Beekeeping can be a little intimidating.
It’s hard to know where to start,
what you need to get going,
where to get the bees.
Here at Turtle Rock Farm we offer
a day-long workshop on beekeeping—
not that we are experts,
but we have a great love of bees
and want to help others learn about bees
and help them get started.
We’ve discovered that a little hands-on experience
makes the undertaking a little less daunting.

Last Saturday five new beekeepers came to the workshop.
They made candy boards,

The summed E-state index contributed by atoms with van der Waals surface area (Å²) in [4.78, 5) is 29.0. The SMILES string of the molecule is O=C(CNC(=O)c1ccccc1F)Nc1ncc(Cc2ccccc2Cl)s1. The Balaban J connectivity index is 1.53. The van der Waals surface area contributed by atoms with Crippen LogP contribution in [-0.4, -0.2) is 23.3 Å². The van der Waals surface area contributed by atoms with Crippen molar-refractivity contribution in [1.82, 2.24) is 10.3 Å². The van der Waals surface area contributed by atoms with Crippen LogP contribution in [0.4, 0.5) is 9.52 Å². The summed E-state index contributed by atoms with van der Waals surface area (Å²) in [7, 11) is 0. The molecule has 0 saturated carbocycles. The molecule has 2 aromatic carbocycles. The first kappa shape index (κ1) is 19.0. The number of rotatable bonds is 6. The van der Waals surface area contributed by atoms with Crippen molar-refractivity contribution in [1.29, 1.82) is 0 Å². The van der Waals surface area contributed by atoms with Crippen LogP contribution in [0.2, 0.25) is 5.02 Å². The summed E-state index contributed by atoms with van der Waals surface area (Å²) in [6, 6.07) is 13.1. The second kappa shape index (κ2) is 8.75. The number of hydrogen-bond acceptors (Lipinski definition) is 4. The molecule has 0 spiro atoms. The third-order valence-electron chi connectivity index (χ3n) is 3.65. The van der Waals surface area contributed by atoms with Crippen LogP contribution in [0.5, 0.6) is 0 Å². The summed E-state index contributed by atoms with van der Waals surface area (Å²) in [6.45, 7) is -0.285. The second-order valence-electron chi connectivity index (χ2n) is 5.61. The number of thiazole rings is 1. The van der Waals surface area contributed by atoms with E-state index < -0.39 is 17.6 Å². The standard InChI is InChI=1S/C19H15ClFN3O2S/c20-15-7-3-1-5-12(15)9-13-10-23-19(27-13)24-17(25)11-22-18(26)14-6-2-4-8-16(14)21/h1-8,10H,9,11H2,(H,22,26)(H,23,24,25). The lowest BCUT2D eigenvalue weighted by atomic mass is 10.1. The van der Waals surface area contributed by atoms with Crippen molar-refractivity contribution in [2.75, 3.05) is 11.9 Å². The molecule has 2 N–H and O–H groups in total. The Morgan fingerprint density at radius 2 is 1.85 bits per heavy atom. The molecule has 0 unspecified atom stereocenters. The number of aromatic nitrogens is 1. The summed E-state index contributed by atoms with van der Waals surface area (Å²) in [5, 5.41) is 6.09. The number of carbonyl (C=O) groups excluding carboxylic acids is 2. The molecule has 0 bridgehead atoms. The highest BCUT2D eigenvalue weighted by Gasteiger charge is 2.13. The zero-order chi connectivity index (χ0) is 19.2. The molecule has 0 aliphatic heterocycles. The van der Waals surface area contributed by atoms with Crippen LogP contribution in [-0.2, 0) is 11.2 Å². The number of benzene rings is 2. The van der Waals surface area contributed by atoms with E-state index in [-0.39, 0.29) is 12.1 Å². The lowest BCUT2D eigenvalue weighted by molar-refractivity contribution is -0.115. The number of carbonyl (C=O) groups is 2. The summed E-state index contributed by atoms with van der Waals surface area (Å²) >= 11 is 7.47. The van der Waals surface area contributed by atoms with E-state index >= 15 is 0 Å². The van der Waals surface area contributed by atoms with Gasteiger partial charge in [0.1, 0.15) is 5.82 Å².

which are used to feed the bees in winter.
They put together bee houses
—medium supers, foundations and frames
where bees store honey and pollen.
They donned bee suits, gloves and hats
and, with smoker in hand,
visited bees in their hives.
It’s a relief to visit the bees
and learn they won’t come out to sting visitors;
they are busy going about their business
and don’t pay us any attention at all.

People in the workshop last weekend
came to the end of the day with a strong resolve
to get hives ready for spring, so they too can raise bees.
In this age of pesticides and all other environmental hazards
the bees need our help
to provide a safe place for them to thrive.
And we certainly need the bees.